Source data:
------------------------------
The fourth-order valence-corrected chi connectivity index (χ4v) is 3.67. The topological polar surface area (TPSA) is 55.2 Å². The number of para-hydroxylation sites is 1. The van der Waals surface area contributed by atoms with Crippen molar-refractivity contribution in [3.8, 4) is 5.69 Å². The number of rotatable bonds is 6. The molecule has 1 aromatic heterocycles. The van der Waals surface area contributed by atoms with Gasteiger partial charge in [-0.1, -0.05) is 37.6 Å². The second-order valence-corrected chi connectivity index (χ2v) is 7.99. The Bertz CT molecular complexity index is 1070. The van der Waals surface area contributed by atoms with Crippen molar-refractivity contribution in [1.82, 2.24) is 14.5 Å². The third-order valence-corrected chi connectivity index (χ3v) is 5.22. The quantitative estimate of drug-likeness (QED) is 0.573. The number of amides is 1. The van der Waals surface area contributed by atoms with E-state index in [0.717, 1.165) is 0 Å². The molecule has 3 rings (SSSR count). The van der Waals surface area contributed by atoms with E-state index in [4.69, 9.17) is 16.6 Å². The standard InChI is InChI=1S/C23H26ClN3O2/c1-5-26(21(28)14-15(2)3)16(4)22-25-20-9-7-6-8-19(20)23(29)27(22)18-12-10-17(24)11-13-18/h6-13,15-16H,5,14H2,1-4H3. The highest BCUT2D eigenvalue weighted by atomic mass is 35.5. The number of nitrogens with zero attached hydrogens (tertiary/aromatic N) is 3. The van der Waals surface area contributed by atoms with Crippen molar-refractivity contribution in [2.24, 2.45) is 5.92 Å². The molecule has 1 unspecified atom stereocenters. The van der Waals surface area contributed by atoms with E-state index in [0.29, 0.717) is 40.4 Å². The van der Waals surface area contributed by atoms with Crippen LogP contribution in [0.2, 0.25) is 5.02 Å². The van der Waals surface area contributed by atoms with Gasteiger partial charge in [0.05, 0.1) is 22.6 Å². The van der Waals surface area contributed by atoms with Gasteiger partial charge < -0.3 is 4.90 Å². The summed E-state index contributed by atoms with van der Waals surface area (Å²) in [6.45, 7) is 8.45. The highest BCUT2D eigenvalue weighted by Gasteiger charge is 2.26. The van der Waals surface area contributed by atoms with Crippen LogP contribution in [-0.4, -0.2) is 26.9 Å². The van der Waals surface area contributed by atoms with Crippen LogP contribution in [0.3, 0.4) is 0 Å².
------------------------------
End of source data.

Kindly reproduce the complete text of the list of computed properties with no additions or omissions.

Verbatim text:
The fourth-order valence-corrected chi connectivity index (χ4v) is 3.67. The topological polar surface area (TPSA) is 55.2 Å². The number of para-hydroxylation sites is 1. The van der Waals surface area contributed by atoms with Crippen molar-refractivity contribution in [3.8, 4) is 5.69 Å². The number of rotatable bonds is 6. The molecule has 1 aromatic heterocycles. The van der Waals surface area contributed by atoms with Gasteiger partial charge in [-0.1, -0.05) is 37.6 Å². The second-order valence-corrected chi connectivity index (χ2v) is 7.99. The Bertz CT molecular complexity index is 1070. The van der Waals surface area contributed by atoms with Crippen molar-refractivity contribution in [1.82, 2.24) is 14.5 Å². The third-order valence-corrected chi connectivity index (χ3v) is 5.22. The quantitative estimate of drug-likeness (QED) is 0.573. The number of amides is 1. The van der Waals surface area contributed by atoms with E-state index in [0.717, 1.165) is 0 Å². The molecule has 3 rings (SSSR count). The van der Waals surface area contributed by atoms with E-state index in [4.69, 9.17) is 16.6 Å². The standard InChI is InChI=1S/C23H26ClN3O2/c1-5-26(21(28)14-15(2)3)16(4)22-25-20-9-7-6-8-19(20)23(29)27(22)18-12-10-17(24)11-13-18/h6-13,15-16H,5,14H2,1-4H3. The highest BCUT2D eigenvalue weighted by atomic mass is 35.5. The number of nitrogens with zero attached hydrogens (tertiary/aromatic N) is 3. The van der Waals surface area contributed by atoms with Crippen molar-refractivity contribution in [2.24, 2.45) is 5.92 Å². The molecule has 1 unspecified atom stereocenters. The van der Waals surface area contributed by atoms with E-state index in [0.29, 0.717) is 40.4 Å². The van der Waals surface area contributed by atoms with Crippen LogP contribution in [0.2, 0.25) is 5.02 Å². The van der Waals surface area contributed by atoms with Gasteiger partial charge in [0.05, 0.1) is 22.6 Å². The van der Waals surface area contributed by atoms with Gasteiger partial charge < -0.3 is 4.90 Å². The summed E-state index contributed by atoms with van der Waals surface area (Å²) in [6.45, 7) is 8.45. The highest BCUT2D eigenvalue weighted by Gasteiger charge is 2.26. The van der Waals surface area contributed by atoms with Crippen LogP contribution in [-0.4, -0.2) is 26.9 Å². The van der Waals surface area contributed by atoms with Crippen LogP contribution in [0.3, 0.4) is 0 Å².